Increasing access to health products for children and families

Strong national health supply chains are life-saving, critical foundations of child and family wellbeing, helping to ensure that all children and their families can be treated in the best way possible, at the right time and in the right place. They enable public welfare systems to function well and are a driving force toward achievement of the Sustainable Development Goals. But limited coordination or lack of human and financial resources or data keep life-saving medicines and products far from the children they are meant to protect. Leading procurement agencyAt UNICEF we work with governments and partners to strengthen national supply chains, focusing on people, operations and processes, policy and regulatory frameworks, and financing and resource mobilization. We are the leading agency globally for procurement and delivery of comprehensive primary health care for children, their families and their communities. We operate and support full end-to-end supply chains, from point of production to children. This helps us to understand the weak links and where to invest to save lives. This means that donors’ funds are used where they are most needed and have most impact. Overcoming logistical obstaclesUNICEF works with partners to drive evidence-informed supply chain management decision-making capacity to ensure higher levels of equitable access to health products and services. Expert in bolstering coordination, increasing financial and human resources, and leveraging on data-driven insights, UNICEF can overcome logistical hurdles and maximize the use of resources. UNICEF is 100 per cent voluntarily funded and is seeking support to meet a set of ambitious health targets.This publication highlights key supply chain development needs and outlines UNICEF's solutions to partners to ensure children have greater access to health supplies and services. Through strategic investments, innovative approaches and the support of partners, UNICEF is revolutionizing supply chain management to safeguard the well-being of the next generation.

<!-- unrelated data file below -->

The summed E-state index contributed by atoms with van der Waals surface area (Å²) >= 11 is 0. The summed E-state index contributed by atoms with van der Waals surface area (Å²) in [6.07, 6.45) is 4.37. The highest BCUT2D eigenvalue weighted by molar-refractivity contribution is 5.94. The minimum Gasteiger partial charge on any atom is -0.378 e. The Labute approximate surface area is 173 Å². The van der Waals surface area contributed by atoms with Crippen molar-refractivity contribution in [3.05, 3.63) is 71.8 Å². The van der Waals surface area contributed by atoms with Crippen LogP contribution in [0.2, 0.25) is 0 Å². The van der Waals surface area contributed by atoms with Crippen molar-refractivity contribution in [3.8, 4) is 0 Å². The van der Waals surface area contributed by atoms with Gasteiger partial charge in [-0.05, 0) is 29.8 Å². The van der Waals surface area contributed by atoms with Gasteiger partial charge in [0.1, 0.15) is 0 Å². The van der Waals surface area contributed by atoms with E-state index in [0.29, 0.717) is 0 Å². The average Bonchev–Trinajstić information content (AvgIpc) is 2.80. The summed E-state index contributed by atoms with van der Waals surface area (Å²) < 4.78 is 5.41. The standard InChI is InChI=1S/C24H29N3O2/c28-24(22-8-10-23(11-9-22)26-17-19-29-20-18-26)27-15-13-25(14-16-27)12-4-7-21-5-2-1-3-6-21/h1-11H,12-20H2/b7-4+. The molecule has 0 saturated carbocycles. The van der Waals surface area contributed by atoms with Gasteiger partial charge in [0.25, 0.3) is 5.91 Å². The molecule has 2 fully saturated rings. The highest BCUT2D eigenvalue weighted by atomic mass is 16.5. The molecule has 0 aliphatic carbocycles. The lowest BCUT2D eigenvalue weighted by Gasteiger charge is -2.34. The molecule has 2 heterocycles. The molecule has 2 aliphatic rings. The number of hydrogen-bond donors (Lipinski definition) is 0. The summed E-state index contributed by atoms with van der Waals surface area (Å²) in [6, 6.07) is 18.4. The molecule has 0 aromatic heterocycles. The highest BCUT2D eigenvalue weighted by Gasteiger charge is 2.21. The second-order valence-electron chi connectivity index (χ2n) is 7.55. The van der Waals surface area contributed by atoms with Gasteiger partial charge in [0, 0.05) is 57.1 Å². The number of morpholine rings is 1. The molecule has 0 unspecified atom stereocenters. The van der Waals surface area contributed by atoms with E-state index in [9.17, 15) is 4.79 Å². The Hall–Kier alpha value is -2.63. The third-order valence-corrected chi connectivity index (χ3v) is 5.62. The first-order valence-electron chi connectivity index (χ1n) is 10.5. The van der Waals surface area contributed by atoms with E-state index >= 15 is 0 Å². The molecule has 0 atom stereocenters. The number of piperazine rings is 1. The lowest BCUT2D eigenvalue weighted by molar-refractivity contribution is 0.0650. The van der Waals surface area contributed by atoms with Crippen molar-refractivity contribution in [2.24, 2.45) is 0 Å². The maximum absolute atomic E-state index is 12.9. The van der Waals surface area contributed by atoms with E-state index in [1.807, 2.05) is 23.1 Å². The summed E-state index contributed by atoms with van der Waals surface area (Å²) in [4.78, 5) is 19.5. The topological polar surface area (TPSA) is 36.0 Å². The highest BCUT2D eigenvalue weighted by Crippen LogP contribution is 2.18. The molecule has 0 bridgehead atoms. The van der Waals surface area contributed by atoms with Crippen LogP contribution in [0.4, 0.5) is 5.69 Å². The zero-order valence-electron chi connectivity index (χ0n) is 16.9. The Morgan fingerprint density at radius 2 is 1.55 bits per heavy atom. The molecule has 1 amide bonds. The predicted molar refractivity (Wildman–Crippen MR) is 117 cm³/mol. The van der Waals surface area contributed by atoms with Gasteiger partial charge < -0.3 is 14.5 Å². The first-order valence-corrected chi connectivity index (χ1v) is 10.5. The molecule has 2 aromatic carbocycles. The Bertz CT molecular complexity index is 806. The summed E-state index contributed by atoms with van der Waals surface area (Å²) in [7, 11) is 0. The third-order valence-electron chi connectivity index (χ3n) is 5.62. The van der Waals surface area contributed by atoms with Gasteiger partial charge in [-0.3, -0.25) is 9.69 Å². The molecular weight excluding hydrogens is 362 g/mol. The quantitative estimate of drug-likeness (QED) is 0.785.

“It's like in the movies, but this is not a movie. This is reality. This is our lives.”

Amidst the sounds of war, Olga and her nine-year-old daughter Leona faced the heart-wrenching decision to flee their home in Kyiv. With each passing day, the threat of being cut off from the world loomed larger, as nearby areas lost electricity and essential services. "We have to leave our homes, our relatives, our friends, and go to other…, Access to the essentials , Over six million Ukrainian children are in need of humanitarian assistance, both inside Ukraine and in other countries to which they have fled, many of whom are deprived of basic necessities and living under the constant threat of violence. One of the most urgent needs is access to Water and sanitation supplies safe water, sanitation and hygiene (…, Relying on traditional supplies was not enough , UNICEF typically procures individual WASH items such as soap, buckets, water purification tablets, detergent and sanitary pads from multiple suppliers globally on a “best value for money” principle. These goods are then delivered to our network of global supply hubs where they are packed and stored as kits, ready to be delivered to children in…, Fast-track contracts, “With the disruptions and delays we saw, it was obvious that relying on our traditional suppliers in China and India would not get WASH kits to Ukrainian children quickly enough,” says Aurelia Gasca, WASH Contracts Manager at UNICEF Supply Division. Sourcing supplies from Türkiye and Bulgaria meant they could be transported overland, avoiding…, Delivering the goods, Working closely with teams on the ground, UNICEF developed WASH kits customized for different vulnerable groups. Distribution is prioritized for the worst-hit areas of Eastern Ukraine. For mothers and children fleeing their homes, UNICEF provides hygiene kits for people on the move. Containing just the essentials like soap, sanitary pads and…, Responding to rapidly changing realities , In 2023, over 163,000 of various types of kits have reached more than 932,000 people across Ukraine. The year before, in 2022, supplies were distributed to at least 866,120 people in Ukraine affected and displaced by the war. “While the crisis continues, flexibility and responsiveness will be key,” Gasca emphasizes. “By working hand-in-hand with…